School buses could soon carry cameras to monitor motorists around them in an attempt to prevent people from passing buses when they are stopped.
The measure (SB 702), carried by Zephyrhills Republican Sen. Danny Burgess, would allow school districts to install cameras on school buses to catch drivers who illegally pass buses as students are exiting. Gainesville Republican Sen. Keith Perry presented the bill to the Senate Transportation Committee Tuesday, where it received unanimous support.
Perry called the issue of drivers illegally passing stopped buses a “pervasive” problem.
“I think we’ve all either seen videos or we’ve read news reports of people just driving around buses,” Perry said. “We had in our district where they passed on the right. It was a tragic accident that happened.”
“Anything that we can do to help protect our children, we need to,” he added.
Lawmakers upped the fines for passing stopped school buses in 2019, raising the penalty for usual incidents to $200. That increased to $400 for drivers passing a bus on the same side the children get out. However, the owners or drivers would not be charged with moving violations, would not be adjudicated guilty of a traffic infraction and would not receive points against their driver’s license.
According to the National Conference of State Legislators, at least 23 states have authorized school bus stop-arm cameras and their use in enforcing laws requiring drivers to stop for school buses, many of them in recent years.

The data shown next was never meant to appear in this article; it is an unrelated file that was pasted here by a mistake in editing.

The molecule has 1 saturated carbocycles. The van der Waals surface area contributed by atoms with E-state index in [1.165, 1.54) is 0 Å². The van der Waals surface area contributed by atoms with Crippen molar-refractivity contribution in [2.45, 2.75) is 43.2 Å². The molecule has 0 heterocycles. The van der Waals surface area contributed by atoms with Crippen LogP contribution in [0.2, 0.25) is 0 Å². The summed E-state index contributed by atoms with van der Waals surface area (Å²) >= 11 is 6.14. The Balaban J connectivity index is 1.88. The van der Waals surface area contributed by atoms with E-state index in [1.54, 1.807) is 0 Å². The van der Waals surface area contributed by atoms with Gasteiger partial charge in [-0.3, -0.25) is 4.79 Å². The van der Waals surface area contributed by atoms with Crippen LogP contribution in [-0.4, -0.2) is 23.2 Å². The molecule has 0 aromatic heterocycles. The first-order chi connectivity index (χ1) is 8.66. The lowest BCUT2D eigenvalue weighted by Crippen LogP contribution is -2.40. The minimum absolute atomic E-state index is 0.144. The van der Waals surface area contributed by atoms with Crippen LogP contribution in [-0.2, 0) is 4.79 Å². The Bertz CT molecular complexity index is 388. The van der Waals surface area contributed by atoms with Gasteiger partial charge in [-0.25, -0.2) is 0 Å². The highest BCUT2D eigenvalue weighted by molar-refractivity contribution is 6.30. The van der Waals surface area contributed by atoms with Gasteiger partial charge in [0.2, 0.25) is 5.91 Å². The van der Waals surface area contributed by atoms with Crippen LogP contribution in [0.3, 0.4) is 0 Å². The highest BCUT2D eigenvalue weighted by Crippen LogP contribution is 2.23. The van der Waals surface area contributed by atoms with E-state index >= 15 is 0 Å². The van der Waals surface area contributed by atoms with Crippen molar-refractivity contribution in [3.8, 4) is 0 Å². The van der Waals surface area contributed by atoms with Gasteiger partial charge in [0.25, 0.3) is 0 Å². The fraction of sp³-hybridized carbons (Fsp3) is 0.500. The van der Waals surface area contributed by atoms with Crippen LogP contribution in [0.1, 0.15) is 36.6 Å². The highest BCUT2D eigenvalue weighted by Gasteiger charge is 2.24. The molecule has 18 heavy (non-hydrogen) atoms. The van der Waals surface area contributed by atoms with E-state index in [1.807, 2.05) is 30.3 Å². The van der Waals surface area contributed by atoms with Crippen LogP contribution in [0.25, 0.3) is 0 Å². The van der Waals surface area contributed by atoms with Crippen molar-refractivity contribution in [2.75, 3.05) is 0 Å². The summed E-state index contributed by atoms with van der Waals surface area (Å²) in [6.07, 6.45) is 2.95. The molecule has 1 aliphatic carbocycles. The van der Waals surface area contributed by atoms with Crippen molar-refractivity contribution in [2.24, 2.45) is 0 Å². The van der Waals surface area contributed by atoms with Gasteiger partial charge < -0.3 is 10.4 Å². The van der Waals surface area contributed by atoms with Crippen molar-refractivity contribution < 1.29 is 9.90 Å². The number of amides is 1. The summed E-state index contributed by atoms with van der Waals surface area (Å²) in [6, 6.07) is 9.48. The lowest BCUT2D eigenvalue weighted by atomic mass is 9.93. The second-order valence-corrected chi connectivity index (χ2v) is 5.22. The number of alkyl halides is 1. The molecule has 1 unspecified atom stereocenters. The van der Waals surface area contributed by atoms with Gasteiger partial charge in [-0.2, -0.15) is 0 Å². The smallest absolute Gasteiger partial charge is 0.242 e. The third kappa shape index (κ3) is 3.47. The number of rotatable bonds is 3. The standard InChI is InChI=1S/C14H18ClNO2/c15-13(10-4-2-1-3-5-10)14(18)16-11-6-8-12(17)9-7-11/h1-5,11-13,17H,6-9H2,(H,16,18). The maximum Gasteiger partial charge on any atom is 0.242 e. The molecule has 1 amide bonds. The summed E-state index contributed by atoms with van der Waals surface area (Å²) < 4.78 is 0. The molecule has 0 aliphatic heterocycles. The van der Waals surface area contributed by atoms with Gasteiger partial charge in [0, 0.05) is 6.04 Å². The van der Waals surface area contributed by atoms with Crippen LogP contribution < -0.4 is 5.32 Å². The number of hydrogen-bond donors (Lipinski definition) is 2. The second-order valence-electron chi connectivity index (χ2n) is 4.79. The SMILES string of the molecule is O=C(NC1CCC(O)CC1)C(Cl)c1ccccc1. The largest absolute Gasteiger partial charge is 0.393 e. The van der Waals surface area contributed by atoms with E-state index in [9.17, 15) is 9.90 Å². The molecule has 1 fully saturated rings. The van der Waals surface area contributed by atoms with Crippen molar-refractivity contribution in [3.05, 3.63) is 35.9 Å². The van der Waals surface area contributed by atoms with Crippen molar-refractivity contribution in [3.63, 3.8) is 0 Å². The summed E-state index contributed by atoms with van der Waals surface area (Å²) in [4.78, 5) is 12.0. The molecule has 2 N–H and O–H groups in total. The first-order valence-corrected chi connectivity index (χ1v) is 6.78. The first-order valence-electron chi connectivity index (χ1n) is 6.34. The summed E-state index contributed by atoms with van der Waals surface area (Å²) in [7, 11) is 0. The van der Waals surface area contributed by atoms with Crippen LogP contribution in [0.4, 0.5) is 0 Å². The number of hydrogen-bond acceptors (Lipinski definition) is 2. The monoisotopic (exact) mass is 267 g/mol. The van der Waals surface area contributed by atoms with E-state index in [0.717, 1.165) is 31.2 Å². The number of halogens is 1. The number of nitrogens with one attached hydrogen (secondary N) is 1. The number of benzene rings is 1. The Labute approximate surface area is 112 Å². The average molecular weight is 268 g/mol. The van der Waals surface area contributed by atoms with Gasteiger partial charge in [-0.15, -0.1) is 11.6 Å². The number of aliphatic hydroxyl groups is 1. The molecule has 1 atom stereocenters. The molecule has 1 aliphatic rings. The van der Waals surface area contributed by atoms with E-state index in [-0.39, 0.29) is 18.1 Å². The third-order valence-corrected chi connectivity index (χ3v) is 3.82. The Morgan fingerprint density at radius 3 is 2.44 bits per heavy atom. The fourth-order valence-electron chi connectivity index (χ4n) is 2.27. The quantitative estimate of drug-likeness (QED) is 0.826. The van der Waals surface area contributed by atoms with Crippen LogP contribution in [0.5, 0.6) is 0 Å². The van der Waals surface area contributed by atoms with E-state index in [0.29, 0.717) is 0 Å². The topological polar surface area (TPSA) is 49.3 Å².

While the measure passed the Transportation Committee unanimously, it still needs to overcome mounting opposition to camera-enforced traffic laws. A backlash has picked up momentum in the past few years because of perceived abuses of red-light camera enforcement programs in some cities. Many communities that installed such cameras and hired third-party contractors to use remote cameras to enforce red light laws backed out of the programs. Almost annually, someone in the Legislature proposes banning red light cameras statewide.
The Senate bill didn’t receive a hearing last year. After passing the Transportation Committee, Burgess’ bill is on to the Senate Judiciary Committee, its second of three committee stops. The House version (HB 179), carried by Indialantic Republican Rep. Thad Altman and Boca Raton Democratic Rep. Emily Slosberg-King, has not yet been scheduled for its first hearing. However, the measure unanimously passed two of its three committees last Session.
Lantana Democratic Sen. Lori Berman, who brought a similar bill last year, said she was happy to see the bill moving forward.